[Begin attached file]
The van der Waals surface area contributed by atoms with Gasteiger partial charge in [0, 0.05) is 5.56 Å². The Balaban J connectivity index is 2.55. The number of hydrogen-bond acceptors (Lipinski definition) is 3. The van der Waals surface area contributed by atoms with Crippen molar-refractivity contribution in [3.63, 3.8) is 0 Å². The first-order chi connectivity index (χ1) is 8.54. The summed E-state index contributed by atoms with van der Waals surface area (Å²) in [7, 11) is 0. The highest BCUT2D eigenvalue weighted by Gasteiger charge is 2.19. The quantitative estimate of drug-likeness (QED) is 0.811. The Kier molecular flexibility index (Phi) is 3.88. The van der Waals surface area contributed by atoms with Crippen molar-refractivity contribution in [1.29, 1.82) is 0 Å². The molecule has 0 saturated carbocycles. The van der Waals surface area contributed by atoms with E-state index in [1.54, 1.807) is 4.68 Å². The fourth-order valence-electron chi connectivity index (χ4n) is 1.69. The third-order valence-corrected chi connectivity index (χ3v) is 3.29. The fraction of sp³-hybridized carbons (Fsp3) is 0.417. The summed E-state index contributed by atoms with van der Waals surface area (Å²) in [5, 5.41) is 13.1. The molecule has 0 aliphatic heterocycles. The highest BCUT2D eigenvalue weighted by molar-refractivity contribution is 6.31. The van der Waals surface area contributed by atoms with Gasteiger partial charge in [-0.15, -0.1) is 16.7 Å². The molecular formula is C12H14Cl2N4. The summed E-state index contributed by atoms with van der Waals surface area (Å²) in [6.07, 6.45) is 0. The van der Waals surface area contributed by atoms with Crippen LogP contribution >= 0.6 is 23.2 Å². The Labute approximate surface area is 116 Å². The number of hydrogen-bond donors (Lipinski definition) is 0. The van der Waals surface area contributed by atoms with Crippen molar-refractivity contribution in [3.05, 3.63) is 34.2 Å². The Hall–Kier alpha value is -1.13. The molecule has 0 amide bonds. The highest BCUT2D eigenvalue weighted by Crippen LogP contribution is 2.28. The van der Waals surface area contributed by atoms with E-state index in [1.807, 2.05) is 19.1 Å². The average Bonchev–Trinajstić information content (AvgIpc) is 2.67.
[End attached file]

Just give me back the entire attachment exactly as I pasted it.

The van der Waals surface area contributed by atoms with Gasteiger partial charge in [0, 0.05) is 5.56 Å². The Balaban J connectivity index is 2.55. The number of hydrogen-bond acceptors (Lipinski definition) is 3. The van der Waals surface area contributed by atoms with Crippen molar-refractivity contribution in [3.63, 3.8) is 0 Å². The first-order chi connectivity index (χ1) is 8.54. The summed E-state index contributed by atoms with van der Waals surface area (Å²) in [7, 11) is 0. The highest BCUT2D eigenvalue weighted by Gasteiger charge is 2.19. The quantitative estimate of drug-likeness (QED) is 0.811. The Kier molecular flexibility index (Phi) is 3.88. The van der Waals surface area contributed by atoms with Crippen molar-refractivity contribution in [1.29, 1.82) is 0 Å². The molecule has 0 saturated carbocycles. The van der Waals surface area contributed by atoms with E-state index in [1.54, 1.807) is 4.68 Å². The fourth-order valence-electron chi connectivity index (χ4n) is 1.69. The third-order valence-corrected chi connectivity index (χ3v) is 3.29. The fraction of sp³-hybridized carbons (Fsp3) is 0.417. The summed E-state index contributed by atoms with van der Waals surface area (Å²) in [5, 5.41) is 13.1. The molecule has 0 aliphatic heterocycles. The highest BCUT2D eigenvalue weighted by molar-refractivity contribution is 6.31. The van der Waals surface area contributed by atoms with Gasteiger partial charge in [-0.15, -0.1) is 16.7 Å². The molecular formula is C12H14Cl2N4. The summed E-state index contributed by atoms with van der Waals surface area (Å²) in [6.07, 6.45) is 0. The van der Waals surface area contributed by atoms with Crippen LogP contribution >= 0.6 is 23.2 Å². The Labute approximate surface area is 116 Å². The number of hydrogen-bond donors (Lipinski definition) is 0. The van der Waals surface area contributed by atoms with Crippen molar-refractivity contribution in [3.05, 3.63) is 34.2 Å². The Hall–Kier alpha value is -1.13. The molecule has 0 amide bonds. The highest BCUT2D eigenvalue weighted by Crippen LogP contribution is 2.28. The van der Waals surface area contributed by atoms with E-state index in [1.807, 2.05) is 19.1 Å². The average Bonchev–Trinajstić information content (AvgIpc) is 2.67.